You have thrown away 9 megapixels ..by doubling the size of the centre of the photo you have thrown away not half, but THREE QUARTERS of the original picture!

          That’s why ‘digital zoom’ generally looks so poor; because every time you zoom in 2x you’re throwing away three quarters of your resolution!

          Exactly the same thing happens if you crop, say, a 50mm picture to look as if it was shot with a 100mm lens; three-quarters reduction in quality, resolution, detail.

          If you want to shoot with a big, heavy, wide-aperture 400mm lens – for taking photos of birds in flight, maybe, or of animals in a safari park – but you use micro-four-thirds instead of full-frame, then you need only buy or use a 200mm lens, as the smaller sensor (..behaving as if it’s just the small central portion of a full-frame sensor..) needs only a 200mm lens (..to deliver the same picture as a 400mm lens on a bigger sensor).

          That means that you can use a LIGHTER lens, which isn’t so big, bulky and heavy. It’s got smaller-diameter chunks of glass inside, so it’s lighter to carry.

          Both the full-frame sensor and the m4/3 sensor may both be, say, 20 megapixel sensors, or more, but the m4/3 is physically smaller.

          As the pieces of glass inside the lens are also smaller and lighter, the m4/3 lens will generally auto-focus FASTER, as there’s less weight and volume of glass inside to shift around.

          The m4/3 lens will generally be cheaper, too – because it has physically less glass inside.

          • David B.
  3. Cameras are tools, just as hammers: If you wish to buy a tack hammer, with a BUTT, the size of a SLEDGE: Go for it! After all, you are the mule which will, carry it! But if, as I , who carried, “BIG ASS WW II FILMO AND EYEMO CAMERAS IN THE VIETNAM 🇻🇳 WAR: If you think it’s FUN to lug, Big But cameras around-I KNOW YOU HAVE , little credibility!
    I find it entertaining to read comments from persons, who write without personal experience, but are mystical Word Smiths! My 50 + Years in Photography Pales in comparison with thier collective, ONE YEAR, experience!

  4. Had I the money for the size I’d rather buy a leica S or a fuji middle format. What’s the use of m4/3 in a body that just looks like a nikon D5 or canon eos 1, I wonder?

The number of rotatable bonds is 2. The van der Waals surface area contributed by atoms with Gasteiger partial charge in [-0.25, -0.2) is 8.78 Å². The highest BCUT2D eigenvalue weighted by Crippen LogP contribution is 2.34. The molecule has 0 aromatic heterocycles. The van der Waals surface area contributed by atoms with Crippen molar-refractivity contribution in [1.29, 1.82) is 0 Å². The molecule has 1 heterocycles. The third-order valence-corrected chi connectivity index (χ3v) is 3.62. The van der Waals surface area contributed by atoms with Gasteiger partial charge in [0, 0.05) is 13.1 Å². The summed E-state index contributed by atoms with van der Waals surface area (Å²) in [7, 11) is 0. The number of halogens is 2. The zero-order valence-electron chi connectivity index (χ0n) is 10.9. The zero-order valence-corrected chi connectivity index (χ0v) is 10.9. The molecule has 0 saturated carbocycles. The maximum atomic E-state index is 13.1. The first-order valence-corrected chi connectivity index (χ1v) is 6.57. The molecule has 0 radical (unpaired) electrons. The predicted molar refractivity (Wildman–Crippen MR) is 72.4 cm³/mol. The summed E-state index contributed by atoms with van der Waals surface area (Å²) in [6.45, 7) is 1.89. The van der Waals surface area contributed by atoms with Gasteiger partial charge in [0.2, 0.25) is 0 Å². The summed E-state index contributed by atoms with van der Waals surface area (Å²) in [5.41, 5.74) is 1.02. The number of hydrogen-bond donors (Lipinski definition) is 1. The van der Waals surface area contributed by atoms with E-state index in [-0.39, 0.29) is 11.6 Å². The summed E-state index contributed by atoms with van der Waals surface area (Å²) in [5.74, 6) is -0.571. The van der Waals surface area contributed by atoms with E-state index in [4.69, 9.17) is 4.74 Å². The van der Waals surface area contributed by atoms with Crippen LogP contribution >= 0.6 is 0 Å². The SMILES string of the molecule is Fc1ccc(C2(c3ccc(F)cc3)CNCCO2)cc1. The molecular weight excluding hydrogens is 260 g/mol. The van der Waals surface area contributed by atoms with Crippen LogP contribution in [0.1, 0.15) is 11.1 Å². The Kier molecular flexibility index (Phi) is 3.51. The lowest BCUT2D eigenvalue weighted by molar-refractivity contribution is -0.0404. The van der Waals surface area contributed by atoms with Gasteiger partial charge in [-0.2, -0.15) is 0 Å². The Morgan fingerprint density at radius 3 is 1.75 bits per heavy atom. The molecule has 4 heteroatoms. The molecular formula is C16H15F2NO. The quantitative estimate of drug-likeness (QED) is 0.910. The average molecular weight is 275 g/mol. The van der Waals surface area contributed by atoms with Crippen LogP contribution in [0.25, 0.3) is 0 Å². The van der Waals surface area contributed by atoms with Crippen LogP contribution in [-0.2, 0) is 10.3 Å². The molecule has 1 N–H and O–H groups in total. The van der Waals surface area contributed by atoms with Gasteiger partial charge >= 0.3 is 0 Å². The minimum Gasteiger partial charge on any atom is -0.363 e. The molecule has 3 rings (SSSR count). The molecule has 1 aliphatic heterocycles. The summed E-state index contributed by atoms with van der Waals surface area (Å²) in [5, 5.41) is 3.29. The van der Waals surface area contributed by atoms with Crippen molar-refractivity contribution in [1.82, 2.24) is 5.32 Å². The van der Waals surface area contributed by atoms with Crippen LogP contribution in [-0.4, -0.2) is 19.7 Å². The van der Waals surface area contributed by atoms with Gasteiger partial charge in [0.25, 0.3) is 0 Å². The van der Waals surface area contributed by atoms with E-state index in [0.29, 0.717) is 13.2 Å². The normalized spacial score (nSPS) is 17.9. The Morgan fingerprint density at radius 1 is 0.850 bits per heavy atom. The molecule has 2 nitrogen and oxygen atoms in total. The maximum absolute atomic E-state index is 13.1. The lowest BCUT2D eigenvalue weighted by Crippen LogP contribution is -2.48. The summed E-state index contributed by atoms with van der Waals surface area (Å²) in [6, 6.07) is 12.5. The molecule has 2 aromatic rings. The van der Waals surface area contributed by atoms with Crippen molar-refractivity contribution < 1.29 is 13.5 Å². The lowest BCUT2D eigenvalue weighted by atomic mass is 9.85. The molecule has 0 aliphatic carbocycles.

5. I really don’t get this camera. Why on earth would you spend 3000€ for a m4/3 sensor in a big fat body when you can get a Sony A7III for 500/700€ less and enjoy a full frame sensor? Or if you want a DSLR body you can get a Nikon D850 for a little bit more and again get a bigger sensor.

    • I also don’t understand. But there must be a demand or they wouldn’t have made it. I also don’t understand why someone wouldn’t just buy the E-M1 Mk2 and add the battery grip. That sounds a more versatile solution to me. I suppose the only possible advantage is the relatively compact zoom lenses when compared with their full-frame equivalents. I do wonder if m4/3 is getting a bit bloated, though. As you say, there are other choices for even less money.

      • First let me say that I have not handled the new Olympus so I do not know if my comment is relevant to the discussion. Adding a battery grip to a camera can adversely affect the handling when used in Portrait mode. I used to shoot Canon 1D’s when photographing London Fashion Week. These bodies handled almost identically whether used in Landscape or Portrait mode. When I went back to shooting catwalk with a 5D Mk iii I rapidly realised I needed to get a battery grip so that I could use the camera in Portrait mode in the confined space that is the photographer’s pit at these events. The additional width caused by the depth of the camera body combined with the depth of the winder made it much more difficult to access the thumbwheel on the back of the Canon in order to adjust the aperture of the lens as the models came down the catwalk – due to variation in lighting levels. It affected it so much that I found it painful to use. In addition the add-on grip is fatter in order to accommodate the batteries, again making the handling awkward. Last year I bought a Panasonic G9 and, because I purchased it on announcement, I go a free battery grip. I have never used it because for me, once again, it adversely affects the handling. More recently I have purchased a Canon EOS R. I tried it with the battery grip and found the handling compromised – I don’t think this camera will be used seriously by photographers shooting catwalk (maybe the ‘professional’ one to come will address this issue). The new Olympus, with the combined grip, does seem to address this issue and will be useful for those who routinely shoot a lot in Portrait mode. Once again, I repeat, I have not seen/ handled the new camera so my comments may not be relevant but nevertheless I hope they might be helpful.

        • Good point, Ian. I had simply assumed that a camera+battery grip would be similar to the new Olympus. Now you mention it, though, Olympus does make a play about the ease of use in portrait mode and your comment underlines this.

          • Kirk Tuck in his visualsciencelab.blogspot.com has also addressed the question of the target market for this monster. Worth a look.